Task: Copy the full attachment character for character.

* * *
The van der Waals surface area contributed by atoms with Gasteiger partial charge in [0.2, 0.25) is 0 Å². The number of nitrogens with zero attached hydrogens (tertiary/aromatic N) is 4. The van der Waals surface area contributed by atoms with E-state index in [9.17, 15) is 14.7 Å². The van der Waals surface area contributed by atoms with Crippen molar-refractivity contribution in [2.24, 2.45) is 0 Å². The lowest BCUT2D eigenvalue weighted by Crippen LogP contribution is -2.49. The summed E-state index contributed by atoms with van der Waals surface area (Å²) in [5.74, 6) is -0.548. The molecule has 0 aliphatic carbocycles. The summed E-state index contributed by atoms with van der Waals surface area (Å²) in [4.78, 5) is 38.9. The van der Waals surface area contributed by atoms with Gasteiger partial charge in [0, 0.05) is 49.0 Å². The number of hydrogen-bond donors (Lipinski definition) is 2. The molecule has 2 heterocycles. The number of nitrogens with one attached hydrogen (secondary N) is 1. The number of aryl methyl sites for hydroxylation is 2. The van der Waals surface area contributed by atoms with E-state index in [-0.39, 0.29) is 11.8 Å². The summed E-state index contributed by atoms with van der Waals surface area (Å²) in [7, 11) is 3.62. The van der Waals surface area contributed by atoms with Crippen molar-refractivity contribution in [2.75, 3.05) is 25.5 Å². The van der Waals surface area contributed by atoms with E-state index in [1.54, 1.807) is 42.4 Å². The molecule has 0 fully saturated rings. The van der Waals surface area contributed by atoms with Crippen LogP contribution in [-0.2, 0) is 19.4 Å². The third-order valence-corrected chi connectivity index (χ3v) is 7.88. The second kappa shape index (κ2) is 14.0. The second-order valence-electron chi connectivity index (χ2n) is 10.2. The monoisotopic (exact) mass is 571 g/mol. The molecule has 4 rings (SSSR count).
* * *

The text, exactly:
The van der Waals surface area contributed by atoms with Gasteiger partial charge in [0.2, 0.25) is 0 Å². The number of nitrogens with zero attached hydrogens (tertiary/aromatic N) is 4. The van der Waals surface area contributed by atoms with E-state index in [9.17, 15) is 14.7 Å². The van der Waals surface area contributed by atoms with Crippen molar-refractivity contribution in [2.24, 2.45) is 0 Å². The lowest BCUT2D eigenvalue weighted by Crippen LogP contribution is -2.49. The summed E-state index contributed by atoms with van der Waals surface area (Å²) in [5.74, 6) is -0.548. The molecule has 0 aliphatic carbocycles. The summed E-state index contributed by atoms with van der Waals surface area (Å²) in [4.78, 5) is 38.9. The van der Waals surface area contributed by atoms with Gasteiger partial charge in [0, 0.05) is 49.0 Å². The number of hydrogen-bond donors (Lipinski definition) is 2. The molecule has 2 heterocycles. The number of nitrogens with one attached hydrogen (secondary N) is 1. The number of aryl methyl sites for hydroxylation is 2. The van der Waals surface area contributed by atoms with E-state index in [-0.39, 0.29) is 11.8 Å². The summed E-state index contributed by atoms with van der Waals surface area (Å²) in [7, 11) is 3.62. The van der Waals surface area contributed by atoms with Crippen molar-refractivity contribution in [2.75, 3.05) is 25.5 Å². The van der Waals surface area contributed by atoms with E-state index in [1.54, 1.807) is 42.4 Å². The molecule has 0 fully saturated rings. The van der Waals surface area contributed by atoms with Crippen LogP contribution in [-0.2, 0) is 19.4 Å². The third-order valence-corrected chi connectivity index (χ3v) is 7.88. The second kappa shape index (κ2) is 14.0. The second-order valence-electron chi connectivity index (χ2n) is 10.2. The monoisotopic (exact) mass is 571 g/mol. The molecule has 4 rings (SSSR count).